I heard an encouraging report of co-operation between two neighbouring communities, one a rural town and the other a first nation reserve, which want to see healing circles used when children as young as 11 years old are committing crimes being led by 13- and 14-year-olds, who know there are no real consequences for them. They would have to stand before their elders to answer for their actions, as well as hear from the business or property owners they have robbed to learn about the cascading harm and negative impact on victims of rural crime.

The Saskatchewan Association of Rural Municipalities, SARM, also contributed greatly to the round table discussion on rural crime and is very engaged in assisting our police forces.

Motion No. 167 is precisely what our communities need, and I believe that the government needs to engage in combatting rural crime. There needs to be a study that looks at the real numbers to get accurate statistics so we can base our recommendations on the reality that our communities are up against.

I am pleased to hear that this is a non-partisan issue. We can all agree that the escalation needs to end. We need to bring our communities together. We need to find comprehensive solutions, from determining exactly how bad this problem is to determining what the RCMP needs, and also the critical underlying causes of rural crime.

That is exactly what Motion No. 167 would do, and that is why I stand in support of it today on behalf of my rural riding and all rural Canadians.

Rural CrimePrivate Members' Business

6:10 p.m.


Martin Shields Conservative Bow River, AB

Mr. Speaker, it is a privilege to stand tonight and talk about the issue of rural crime. I appreciate my colleague from Lakeland bringing forward Motion No. 167. This is an important issue, and we have already heard several of my colleagues speak to it tonight.

Rural MPs from Alberta started talking about this issue in the last couple of years as they heard about it from their constituents. We held many town hall meetings in our ridings over the last year. We visited with staff sergeants and their detachments. We visited with RCMP commanding officers for the province. We talked to a lot of people. It was not hard to get people to come to town halls to talk about rural crime.

My riding, Bow River, is about the size of New Brunswick. It has 60 large and small rural communities. These are not city people who expect the RCMP or the metropolitan police to show up quickly. These people do not expect to see the RCMP very quickly because of the distance. It is very hard to get to them.

There are two groups I am very concerned about: the rural residents and the fear they are living with, and the RCMP members and the professional job they do. RCMP officers know that it is hard to get to reported crimes because of the distance. They want to get there, but there are some issues that are really creating problems.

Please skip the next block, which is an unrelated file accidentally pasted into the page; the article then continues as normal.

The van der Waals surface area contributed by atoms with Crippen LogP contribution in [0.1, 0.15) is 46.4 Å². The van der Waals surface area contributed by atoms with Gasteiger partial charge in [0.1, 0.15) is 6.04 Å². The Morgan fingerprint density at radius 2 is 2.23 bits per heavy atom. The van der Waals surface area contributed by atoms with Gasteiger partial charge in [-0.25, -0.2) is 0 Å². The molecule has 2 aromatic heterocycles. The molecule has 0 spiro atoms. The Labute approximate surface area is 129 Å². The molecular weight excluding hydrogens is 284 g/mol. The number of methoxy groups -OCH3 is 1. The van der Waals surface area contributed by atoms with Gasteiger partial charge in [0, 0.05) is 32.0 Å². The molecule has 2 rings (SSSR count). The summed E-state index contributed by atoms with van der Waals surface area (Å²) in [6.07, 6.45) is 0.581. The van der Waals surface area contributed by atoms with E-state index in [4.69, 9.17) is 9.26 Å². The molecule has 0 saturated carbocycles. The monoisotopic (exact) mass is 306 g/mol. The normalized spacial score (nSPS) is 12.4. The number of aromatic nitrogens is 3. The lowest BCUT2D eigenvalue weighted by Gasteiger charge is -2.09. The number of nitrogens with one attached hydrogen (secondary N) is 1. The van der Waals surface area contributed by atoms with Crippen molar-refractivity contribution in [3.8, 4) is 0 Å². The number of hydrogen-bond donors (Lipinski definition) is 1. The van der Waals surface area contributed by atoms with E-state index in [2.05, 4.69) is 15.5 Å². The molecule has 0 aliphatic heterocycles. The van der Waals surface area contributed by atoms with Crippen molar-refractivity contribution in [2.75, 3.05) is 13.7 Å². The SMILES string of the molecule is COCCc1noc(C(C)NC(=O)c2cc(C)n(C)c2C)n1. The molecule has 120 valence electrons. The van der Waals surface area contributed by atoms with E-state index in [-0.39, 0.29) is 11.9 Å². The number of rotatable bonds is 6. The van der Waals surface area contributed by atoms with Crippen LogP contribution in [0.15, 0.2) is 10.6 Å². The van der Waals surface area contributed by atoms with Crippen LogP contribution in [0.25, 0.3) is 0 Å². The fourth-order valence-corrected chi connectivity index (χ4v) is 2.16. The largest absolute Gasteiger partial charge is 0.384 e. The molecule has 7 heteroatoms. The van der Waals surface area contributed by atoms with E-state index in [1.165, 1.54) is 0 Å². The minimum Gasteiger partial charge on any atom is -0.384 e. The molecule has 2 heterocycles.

We are glad that RCMP members have sick leave, maternity leave, and paternity leave. These are rights they should have. However, there is a strong shortage of staff, and they cannot backfill these positions. One detachment has seven members, but it really has only four because the positions cannot be filled, so the detachment is left short. If a detachment that supposedly has seven members but really has only four provides 24-7 coverage and has many miles to cover, that leaves the officers very much at risk. It is not only the stress of the job and the long hours, but the risk they may face being out in places far removed from any backup or support. The RCMP is caught in a vicious cycle.

The province did respond, in a sense, to this growing concern by saying that it would hire 59 more RCMP officers for rural detachments, but the soonest it can possibly get those is in two years, if it gets them at all.

We really have a problem with our professional police service, a service we really appreciate. The RCMP has a long-standing history of service to our country, but barriers are being put up in front of them and the work they need to do to respond to crimes. Upholding the law in our constituencies has become very difficult for them.

Then we get to the justice system. When the RCMP officers go out to investigate crimes, the people are often long gone before the officers can get there. When they do catch them, they appear in court, receive bail hearings, and are gone. The joke among RCMP officers is that they need to watch their vehicles when individuals are released on bail because they will probably steal one to go home. They know it is a slap on the wrist. The RCMP officers are very frustrated when doing their jobs because they will probably catch the repeat offenders another time doing the same crime. It is very hard for the RCMP.